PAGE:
Cudnem Jain temple

Jainism flourished in Goa during the rule of Kadamba dynasty of Karnataka.[1] Broken sculptures of the Jain Tirthankara Suparshvanatha, belonging to the period of the Goan Kadamba ruler Shivachitta Permadi Dev, were discovered in an old Jain temple in Jainkot, Naroa.[2]

Pranamsagar, a Digambara Jain ascetic, visited Goa in 2015 and gained 150 new followers. It was the first time for a Jain ascetic to set foot in the state in a thousand years.[3][4] The state then became the place for his chaturmasya of the year 2015.[5]


There were 864 Jains in Goa according to the 2001 census: 456 male and 408 female.[6] The number increased to 1,109 in 2011 census.[7]


Statue of Mahavira inside Campi gardens, Panaji

Though present-day Goa has a minuscule population of Jains today (almost all immigrants from other states of India), it was once a hub for Jainism. The rich cultural heritage of this religion is slowly on its way to oblivion since the government has failed to make any planned efforts to protect it after Liberation. Korgao, Cudnem, Bandivade, Chandor, Cothambi, Naroa are places related with Jainism. All these villages are on river banks. Since ancient times, Goa has been one of the important centres of trade and commerce. During the Kadamba period, rulers rarely opposed other religions and cults and due to this, Jainism flourished.[2]

Chandrakant Bhoje Patil from Ponda says, “Once Goa had Jain settlements. The sculptures, temples, inscriptions found in various parts tell us how Jainism flourished here. Most of the vestiges of the Jain heritage are lying neglected now. We have submitted a memorandum recently (as noted in year 2014) to chief minister Manohar Parrikar to take steps for the protection and conservation of these assets of our history.”[2]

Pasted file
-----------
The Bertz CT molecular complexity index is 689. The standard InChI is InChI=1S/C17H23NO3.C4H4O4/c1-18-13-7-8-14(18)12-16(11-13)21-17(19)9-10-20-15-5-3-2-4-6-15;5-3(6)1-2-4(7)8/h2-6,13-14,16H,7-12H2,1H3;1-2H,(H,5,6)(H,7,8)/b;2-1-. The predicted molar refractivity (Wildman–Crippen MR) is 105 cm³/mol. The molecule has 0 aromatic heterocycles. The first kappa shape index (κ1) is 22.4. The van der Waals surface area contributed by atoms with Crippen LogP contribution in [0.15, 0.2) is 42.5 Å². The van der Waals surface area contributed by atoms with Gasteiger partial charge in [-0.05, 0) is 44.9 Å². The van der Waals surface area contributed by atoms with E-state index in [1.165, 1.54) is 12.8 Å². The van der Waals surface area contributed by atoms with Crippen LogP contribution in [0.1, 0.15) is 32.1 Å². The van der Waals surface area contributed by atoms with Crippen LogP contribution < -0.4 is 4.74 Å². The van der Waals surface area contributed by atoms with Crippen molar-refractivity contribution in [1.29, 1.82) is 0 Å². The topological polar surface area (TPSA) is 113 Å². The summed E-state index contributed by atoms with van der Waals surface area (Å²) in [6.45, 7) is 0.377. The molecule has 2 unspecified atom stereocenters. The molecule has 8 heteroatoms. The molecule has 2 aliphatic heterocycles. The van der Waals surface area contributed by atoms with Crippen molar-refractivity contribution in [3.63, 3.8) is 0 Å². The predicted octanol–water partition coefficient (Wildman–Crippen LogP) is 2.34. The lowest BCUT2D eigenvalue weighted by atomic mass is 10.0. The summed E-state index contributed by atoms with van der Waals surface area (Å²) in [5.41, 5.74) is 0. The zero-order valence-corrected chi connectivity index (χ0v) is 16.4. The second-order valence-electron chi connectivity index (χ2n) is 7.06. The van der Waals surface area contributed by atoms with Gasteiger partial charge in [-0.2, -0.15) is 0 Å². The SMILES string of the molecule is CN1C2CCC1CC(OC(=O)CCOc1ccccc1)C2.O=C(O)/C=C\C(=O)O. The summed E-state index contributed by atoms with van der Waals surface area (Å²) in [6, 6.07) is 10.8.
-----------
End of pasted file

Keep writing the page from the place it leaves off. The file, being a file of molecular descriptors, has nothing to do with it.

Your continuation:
The ancient Jain temple of Cudnem village dedicated to Rishabhanatha was constructed by Gurjara community in tenth century.[8][9] It went to ruins in fifteenth century. Broken idols of Tirthankara were discovered during an excavation in 1986 by the directorate of archaeology and archives.[2]

Gurjaras also constructed the Jain temple at Narve, Bicholim in 1150 AD.[9] The sculpture of Parshvanatha, the 23rd Tirthankara was discovered in Hindolewada, Narve.[2]

Another ancient Jain temple of twenty-second Tirthankara Neminatha in Bandora, Goa built by King Sripala.[10][11] The Kannada inscription discovered in Bandivade of Ponda mentions that king Sripala established this village and built the Jain temple of Neminath which is presently in ruins.[2]

The idols of Tirthankara were also found in Chandreshwar temple in Kothambi village, situated on the right bank of the River Mandovi.Kothambi, here the sculptures of Kuber, Yakshi and the broken idol of Tirthankar were lying neglected. The idols of Yakshi and Kuber have been housed at the Goa state museum but the idol of Tirthankar is still (as noted on 2014) left unattended to fight the sunlight and rains.[2]

The first Jain sculpture (belonging to the early southern Shilahara Dynasty) in Salcete, Chandor was discovered by Father Henry Heras during one of his expeditions.[2]


  1. ^ History of Goa, Department of Information and Publicity, Government of Goa, archived from the original on 4 March 2016, retrieved 14 September 2015
  2. ^ a b c d e f g h Kerkar & TNN 2014.
  3. ^ TNN (7 June 2015), "Non-familiarity to Jain monks led to nude sadhu issue", The Times of India, Panaji
  4. ^ Navhind Times (7 June 2015), Jain Mandal says awareness needs to be created on Digambar sect seers, Panaji: The Navhind Times, archived from the original on 23 December 2015, retrieved 14 September 2015
  5. ^ TNN (9 April 2015), "Netas' comments on nude monk hurt Jain community", The Times of India, Margoa
  6. ^ Census of India (2001), Population by religious communities, Ministry of Home Affairs (India), archived from the original on 1 July 2010, retrieved 14 September 2015
  7. ^ Census of India (2011), Goa Population - Census India 2011, Ministry of Home Affairs (India), archived from the original on 29 January 2018, retrieved 20 November 2018
  8. ^ Goa - Early recorded history (The Aryan conquest), Department of Tourism, Government of Goa, archived from the original on 10 September 2015, retrieved 14 September 2015
  9. ^ a b de Souza 1989, p. 12.
  10. ^ TNN (24 November 2008), "Singular pre-Portuguese monument crumbling from neglect Paul Fernandes finds that the Jain basti at Bandora requires conservation", The Times of India, Goa, archived from the original on 5 March 2016, retrieved 20 November 2018
  11. ^ Shenoy, Balaji (11 February 2015), Ruins of Neminath Jain Basti at Bandora, The Navhind Times, archived from the original on 8 March 2016, retrieved 18 September 2015